Rocky Mountain spotted fever

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Rocky Mountain spotted fever is the most lethal[1] and most frequently reported rickettsial illness in the United States. It has been diagnosed throughout the Americas. Some synonyms for Rocky Mountain spotted fever in other countries include “tick typhus,” “Tobia fever” (Colombia), “São Paulo fever” or “febre maculosa” (Brazil), and “fiebre manchada” (Mexico). It is distinct from the viral tick-borne infection, Colorado tick fever. The disease is caused by Rickettsia rickettsii, a species of bacterium that is spread to humans by Dermacentor ticks. Initial signs and symptoms of the disease include sudden onset of fever, headache, and muscle pain, followed by development of rash. The disease can be difficult to diagnose in the early stages, and without prompt and appropriate treatment it can be fatal.

The name “Rocky Mountain spotted fever” is somewhat of a misnomer. Beginning in the 1930s, it became clear that this disease occurred in many areas of the United States other than the Rocky Mountain region. It is now recognized that this disease is broadly distributed throughout the continental United States, and occurs as far north as Canada and as far south as Central America and parts of South America. Between 1981 and 1996, this disease was reported from every U.S. state except Hawaii, Vermont, Maine, and Alaska.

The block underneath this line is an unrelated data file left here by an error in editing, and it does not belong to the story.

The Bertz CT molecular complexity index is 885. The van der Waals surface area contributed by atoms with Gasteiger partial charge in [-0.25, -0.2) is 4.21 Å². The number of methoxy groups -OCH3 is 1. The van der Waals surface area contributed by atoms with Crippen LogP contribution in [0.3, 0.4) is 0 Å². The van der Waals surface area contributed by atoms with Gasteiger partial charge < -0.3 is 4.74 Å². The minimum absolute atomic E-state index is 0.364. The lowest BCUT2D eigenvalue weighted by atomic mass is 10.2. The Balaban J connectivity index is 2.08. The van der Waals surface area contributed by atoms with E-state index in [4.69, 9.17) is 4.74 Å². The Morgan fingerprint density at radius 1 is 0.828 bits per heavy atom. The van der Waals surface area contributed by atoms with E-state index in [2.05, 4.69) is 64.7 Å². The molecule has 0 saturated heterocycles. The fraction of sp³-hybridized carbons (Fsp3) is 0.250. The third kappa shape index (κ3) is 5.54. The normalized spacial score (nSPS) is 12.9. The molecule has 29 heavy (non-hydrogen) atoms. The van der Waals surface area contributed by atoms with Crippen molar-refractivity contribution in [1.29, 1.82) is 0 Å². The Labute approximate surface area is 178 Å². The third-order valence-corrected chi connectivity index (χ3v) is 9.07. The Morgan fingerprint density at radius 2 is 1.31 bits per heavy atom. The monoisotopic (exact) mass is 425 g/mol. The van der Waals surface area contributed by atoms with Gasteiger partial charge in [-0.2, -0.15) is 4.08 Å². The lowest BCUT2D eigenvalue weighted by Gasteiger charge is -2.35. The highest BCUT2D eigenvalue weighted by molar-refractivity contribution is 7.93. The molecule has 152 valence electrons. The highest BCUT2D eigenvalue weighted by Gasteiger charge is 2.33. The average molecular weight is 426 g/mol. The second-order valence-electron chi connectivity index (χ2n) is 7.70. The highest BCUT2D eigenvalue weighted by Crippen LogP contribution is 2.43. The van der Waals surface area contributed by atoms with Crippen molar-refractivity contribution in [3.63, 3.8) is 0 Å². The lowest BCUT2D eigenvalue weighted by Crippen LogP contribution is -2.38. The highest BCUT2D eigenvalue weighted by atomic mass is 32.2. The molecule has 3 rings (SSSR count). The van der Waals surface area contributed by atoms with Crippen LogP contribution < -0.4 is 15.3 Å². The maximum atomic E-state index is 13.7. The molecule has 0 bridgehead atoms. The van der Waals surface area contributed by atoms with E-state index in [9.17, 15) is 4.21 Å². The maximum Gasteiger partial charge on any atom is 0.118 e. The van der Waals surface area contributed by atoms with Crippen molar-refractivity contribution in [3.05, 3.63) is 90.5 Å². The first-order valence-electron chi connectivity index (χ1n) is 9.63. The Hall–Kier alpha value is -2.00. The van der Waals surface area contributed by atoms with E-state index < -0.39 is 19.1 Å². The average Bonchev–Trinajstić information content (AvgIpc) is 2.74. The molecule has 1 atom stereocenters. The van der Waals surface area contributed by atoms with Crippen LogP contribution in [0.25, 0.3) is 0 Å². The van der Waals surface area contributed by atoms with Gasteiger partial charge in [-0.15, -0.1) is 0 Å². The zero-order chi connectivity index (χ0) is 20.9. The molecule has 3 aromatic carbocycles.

Rocky Mountain spotted fever remains a serious and potentially life-threatening infectious disease today. Despite the availability of effective treatment and advances in medical care, approximately 3% to 5% of individuals who become ill with Rocky Mountain spotted fever still die from the infection. However, effective antibiotic therapy has dramatically reduced the number of deaths caused by Rocky Mountain spotted fever; before the discovery of tetracycline and chloramphenicol in the late 1940s, as many as 30% of persons infected with R. rickettsii died.

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Natural history

Rocky Mountain spotted fever, like all rickettsial infections, is classified as a zoonosis. Zoonoses are diseases of animals that can be transmitted to humans. Many zoonotic diseases require a vector (e.g., a mosquito, tick, or mite) to be transmitted from the animal host to the human host. In the case of Rocky Mountain spotted fever, ticks are the natural hosts, serving as both reservoirs and vectors of R. rickettsii. Ticks transmit the organism to vertebrates primarily by their bites. Less commonly, infections may occur following exposure to crushed tick tissues, fluids, or tick feces.

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